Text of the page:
By Brian Ives
Gene Simmons will no longer get to field the question that he is most frequently asked: How does he feel about KISS, one of the most influential bands of the past four decades, not being inducted into the Rock and Roll Hall Of Fame?
The induction ceremony will take place at Brooklyn’s Barclays Center on April 10 and will be open to the public. An on-sale date has yet to be announced.
One thing Simmons will still be able to gripe about: the fact that it took KISS fourteen years to be inducted (they were first eligible to be voted in in 1999, 25 years after the release of their 1974 self-titled debut), but Nirvana was inducted the minute they were eligible: their debut single, “Love Buzz,” was released in 1988. One question Simmons is sure to field often in the coming weeks: whether or not he and Paul Stanley will perform with former members Ace Frehley and Peter Criss at the induction ceremony (he told Radio.com that they would not).
The Hall of Fame has not announced which members of each band will be inducted. In the case of KISS, the obvious choices are the founding members. However, Criss first left the band in 1980 and Frehley in 1982, and a number of guitarists and drummers have passed through the ranks since then: among them, Criss’s immediate replacement, Eric Carr, who died in 1991 after a battle with cancer.
In the case of Nirvana, frontman Kurt Cobain, bassist Krist Novoselic and drummer Dave Grohl are easy choices. But Grohl didn’t join until 1990, and wasn’t on their classic debut album, 1989’s Bleach. So, it’s possible that earlier drummers Chad Channing or Dale Crover, both of whom played on that album, may be included. Additionally, guitarist Pat Smear never played on a Nirvana studio album, but was with the band for their last tour, so he played on their classic MTV Unplugged In New York.
Gabriel now joins a fairly elite group of musicians who have been inducted into the Hall of Fame twice: he is already a Hall of Famer as a member of Genesis (they were inducted in 2010, although Gabriel didn’t attend the ceremony). Other two-time inductees include John Lennon, Paul McCartney, George Harrison, Michael Jackson, Curtis Mayfield, Jimmy Page, Jeff Beck and Neil Young.
The inclusion of the E Street Band may raise some eyebrows, but no, they aren’t already in the Hall Of Fame. Due to a technicality of sorts, they have never been inducted. Up until 1986, Springsteen’s albums had all been released under his own name. Live 1975-1985 was the first album actually credited to “Bruce Springsteen and the E Street Band.” So, when Springsteen was inducted in 1999, 25 years after his debut 1973’s Greetings From Asbury Park, New Jersey, his band wasn’t included. In contrast to, say, Tom Petty’s Heartbreakers, who were inducted with their frontman in 2002.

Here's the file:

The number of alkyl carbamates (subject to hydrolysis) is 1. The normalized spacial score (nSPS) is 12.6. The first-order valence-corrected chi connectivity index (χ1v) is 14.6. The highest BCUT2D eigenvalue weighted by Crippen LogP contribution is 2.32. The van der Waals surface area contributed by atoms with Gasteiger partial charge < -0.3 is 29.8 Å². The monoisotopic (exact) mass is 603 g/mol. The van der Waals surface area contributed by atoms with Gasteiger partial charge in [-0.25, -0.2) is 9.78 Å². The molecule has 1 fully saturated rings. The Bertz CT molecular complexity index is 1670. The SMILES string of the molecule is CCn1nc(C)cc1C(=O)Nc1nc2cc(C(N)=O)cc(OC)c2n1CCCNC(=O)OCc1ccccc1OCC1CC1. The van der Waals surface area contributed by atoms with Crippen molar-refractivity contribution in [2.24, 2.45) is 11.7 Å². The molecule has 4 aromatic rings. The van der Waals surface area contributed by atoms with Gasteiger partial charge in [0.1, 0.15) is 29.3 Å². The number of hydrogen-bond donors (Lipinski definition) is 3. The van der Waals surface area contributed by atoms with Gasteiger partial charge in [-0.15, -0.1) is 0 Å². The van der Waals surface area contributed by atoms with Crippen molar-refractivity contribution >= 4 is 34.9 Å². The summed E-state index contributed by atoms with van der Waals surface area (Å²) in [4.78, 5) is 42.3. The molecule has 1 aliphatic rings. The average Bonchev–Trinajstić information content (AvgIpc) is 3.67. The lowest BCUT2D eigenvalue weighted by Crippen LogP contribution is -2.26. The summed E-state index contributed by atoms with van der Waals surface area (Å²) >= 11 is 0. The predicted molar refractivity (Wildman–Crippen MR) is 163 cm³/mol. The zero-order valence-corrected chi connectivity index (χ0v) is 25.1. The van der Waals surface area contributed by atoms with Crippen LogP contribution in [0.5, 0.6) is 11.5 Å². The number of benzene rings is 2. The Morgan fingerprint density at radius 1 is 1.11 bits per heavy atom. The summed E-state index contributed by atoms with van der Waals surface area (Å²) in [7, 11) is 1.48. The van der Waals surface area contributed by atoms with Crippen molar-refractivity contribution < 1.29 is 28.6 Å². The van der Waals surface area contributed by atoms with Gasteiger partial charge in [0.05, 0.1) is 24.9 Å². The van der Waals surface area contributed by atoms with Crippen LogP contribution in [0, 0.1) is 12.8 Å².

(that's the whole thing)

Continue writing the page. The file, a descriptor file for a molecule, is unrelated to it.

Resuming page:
As with KISS and Nirvana, no announcement has been made regarding which members of the E Street Band will be included: will former drummers Vini “Mad Dog” Lopez and Ernest “Boom” Carter be included, or just Max Weinberg? Is later day violinist Soozie Tyrell an official member? But this induction also means that guitarist Steven Van Zandt, who has long campaigned for other artists to be included in the Rock Hall (very famously the Rascals, but also Darlene Love, the Dave Clark 5, the Hollies and the Small Faces) will finally be a Rock and Roll Hall of Famer himself.
Some of the artists who didn’t make the cut this year include hip-hop legends N.W.A. and LL Cool J, disco group Chic, progressive rock icons Yes and garage rock underdogs the Replacements.
If you’re not able to make it to Brooklyn for the ceremony, it will air on HBO in May. And of course, the debate of who should have been inducted will continue for years to come.